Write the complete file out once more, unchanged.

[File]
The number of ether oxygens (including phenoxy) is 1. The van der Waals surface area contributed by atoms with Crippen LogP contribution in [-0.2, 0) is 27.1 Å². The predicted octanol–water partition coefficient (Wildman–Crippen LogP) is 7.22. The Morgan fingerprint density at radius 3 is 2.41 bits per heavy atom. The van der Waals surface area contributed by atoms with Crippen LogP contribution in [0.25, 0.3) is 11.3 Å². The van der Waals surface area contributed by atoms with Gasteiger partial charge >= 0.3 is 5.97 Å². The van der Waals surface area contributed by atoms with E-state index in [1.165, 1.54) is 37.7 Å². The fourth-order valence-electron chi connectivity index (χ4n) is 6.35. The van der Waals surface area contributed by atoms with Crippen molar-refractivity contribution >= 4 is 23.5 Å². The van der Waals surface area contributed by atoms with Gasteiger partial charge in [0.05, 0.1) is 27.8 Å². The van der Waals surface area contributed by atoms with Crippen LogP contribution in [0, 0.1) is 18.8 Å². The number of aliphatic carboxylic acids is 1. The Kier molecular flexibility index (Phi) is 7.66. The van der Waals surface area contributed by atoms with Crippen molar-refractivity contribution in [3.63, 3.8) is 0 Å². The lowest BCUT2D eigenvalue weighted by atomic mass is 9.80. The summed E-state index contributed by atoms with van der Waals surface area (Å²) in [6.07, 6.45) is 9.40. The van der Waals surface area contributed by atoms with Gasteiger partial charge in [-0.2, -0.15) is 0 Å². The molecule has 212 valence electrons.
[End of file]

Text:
The number of ether oxygens (including phenoxy) is 1. The van der Waals surface area contributed by atoms with Crippen LogP contribution in [-0.2, 0) is 27.1 Å². The predicted octanol–water partition coefficient (Wildman–Crippen LogP) is 7.22. The Morgan fingerprint density at radius 3 is 2.41 bits per heavy atom. The van der Waals surface area contributed by atoms with Crippen LogP contribution in [0.25, 0.3) is 11.3 Å². The van der Waals surface area contributed by atoms with Gasteiger partial charge >= 0.3 is 5.97 Å². The van der Waals surface area contributed by atoms with E-state index in [1.165, 1.54) is 37.7 Å². The fourth-order valence-electron chi connectivity index (χ4n) is 6.35. The van der Waals surface area contributed by atoms with Crippen molar-refractivity contribution >= 4 is 23.5 Å². The van der Waals surface area contributed by atoms with Gasteiger partial charge in [0.05, 0.1) is 27.8 Å². The van der Waals surface area contributed by atoms with Crippen LogP contribution in [0, 0.1) is 18.8 Å². The number of aliphatic carboxylic acids is 1. The Kier molecular flexibility index (Phi) is 7.66. The van der Waals surface area contributed by atoms with Crippen molar-refractivity contribution in [3.63, 3.8) is 0 Å². The lowest BCUT2D eigenvalue weighted by atomic mass is 9.80. The summed E-state index contributed by atoms with van der Waals surface area (Å²) in [6.07, 6.45) is 9.40. The van der Waals surface area contributed by atoms with Gasteiger partial charge in [-0.2, -0.15) is 0 Å². The molecule has 212 valence electrons.